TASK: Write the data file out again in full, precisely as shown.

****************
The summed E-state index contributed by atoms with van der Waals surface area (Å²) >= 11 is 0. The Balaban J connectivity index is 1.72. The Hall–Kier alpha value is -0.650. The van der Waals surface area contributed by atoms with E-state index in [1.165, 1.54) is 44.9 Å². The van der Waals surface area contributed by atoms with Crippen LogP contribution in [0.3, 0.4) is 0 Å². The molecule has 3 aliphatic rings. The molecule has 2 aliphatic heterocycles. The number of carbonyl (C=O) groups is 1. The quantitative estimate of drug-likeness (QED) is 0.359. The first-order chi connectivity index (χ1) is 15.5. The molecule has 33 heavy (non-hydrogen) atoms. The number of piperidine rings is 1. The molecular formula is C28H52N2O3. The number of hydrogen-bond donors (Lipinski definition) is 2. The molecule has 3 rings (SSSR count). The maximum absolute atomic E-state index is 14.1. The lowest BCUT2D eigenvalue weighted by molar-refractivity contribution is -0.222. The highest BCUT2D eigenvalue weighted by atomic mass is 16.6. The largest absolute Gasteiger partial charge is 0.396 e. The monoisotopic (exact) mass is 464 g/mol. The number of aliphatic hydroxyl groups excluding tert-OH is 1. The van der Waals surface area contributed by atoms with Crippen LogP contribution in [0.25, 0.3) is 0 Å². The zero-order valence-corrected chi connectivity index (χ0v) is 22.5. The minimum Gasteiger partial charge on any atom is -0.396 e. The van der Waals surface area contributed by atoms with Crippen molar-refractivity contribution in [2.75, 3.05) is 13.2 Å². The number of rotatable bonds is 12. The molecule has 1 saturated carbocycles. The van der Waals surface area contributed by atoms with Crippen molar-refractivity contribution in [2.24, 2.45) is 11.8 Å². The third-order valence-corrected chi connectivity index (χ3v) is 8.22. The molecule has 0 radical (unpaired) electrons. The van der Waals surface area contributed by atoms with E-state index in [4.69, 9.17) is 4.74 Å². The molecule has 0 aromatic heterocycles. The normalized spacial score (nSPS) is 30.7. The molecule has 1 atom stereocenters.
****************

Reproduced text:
The summed E-state index contributed by atoms with van der Waals surface area (Å²) >= 11 is 0. The Balaban J connectivity index is 1.72. The Hall–Kier alpha value is -0.650. The van der Waals surface area contributed by atoms with E-state index in [1.165, 1.54) is 44.9 Å². The van der Waals surface area contributed by atoms with Crippen LogP contribution in [0.3, 0.4) is 0 Å². The molecule has 3 aliphatic rings. The molecule has 2 aliphatic heterocycles. The number of carbonyl (C=O) groups is 1. The quantitative estimate of drug-likeness (QED) is 0.359. The first-order chi connectivity index (χ1) is 15.5. The molecule has 33 heavy (non-hydrogen) atoms. The number of piperidine rings is 1. The molecular formula is C28H52N2O3. The number of hydrogen-bond donors (Lipinski definition) is 2. The molecule has 3 rings (SSSR count). The maximum absolute atomic E-state index is 14.1. The lowest BCUT2D eigenvalue weighted by molar-refractivity contribution is -0.222. The highest BCUT2D eigenvalue weighted by atomic mass is 16.6. The largest absolute Gasteiger partial charge is 0.396 e. The monoisotopic (exact) mass is 464 g/mol. The number of aliphatic hydroxyl groups excluding tert-OH is 1. The van der Waals surface area contributed by atoms with Crippen LogP contribution in [0.25, 0.3) is 0 Å². The zero-order valence-corrected chi connectivity index (χ0v) is 22.5. The minimum Gasteiger partial charge on any atom is -0.396 e. The van der Waals surface area contributed by atoms with Crippen molar-refractivity contribution in [2.75, 3.05) is 13.2 Å². The number of rotatable bonds is 12. The molecule has 1 saturated carbocycles. The van der Waals surface area contributed by atoms with Crippen molar-refractivity contribution in [2.24, 2.45) is 11.8 Å². The third-order valence-corrected chi connectivity index (χ3v) is 8.22. The molecule has 0 radical (unpaired) electrons. The van der Waals surface area contributed by atoms with E-state index in [4.69, 9.17) is 4.74 Å². The molecule has 0 aromatic heterocycles. The normalized spacial score (nSPS) is 30.7. The molecule has 1 atom stereocenters.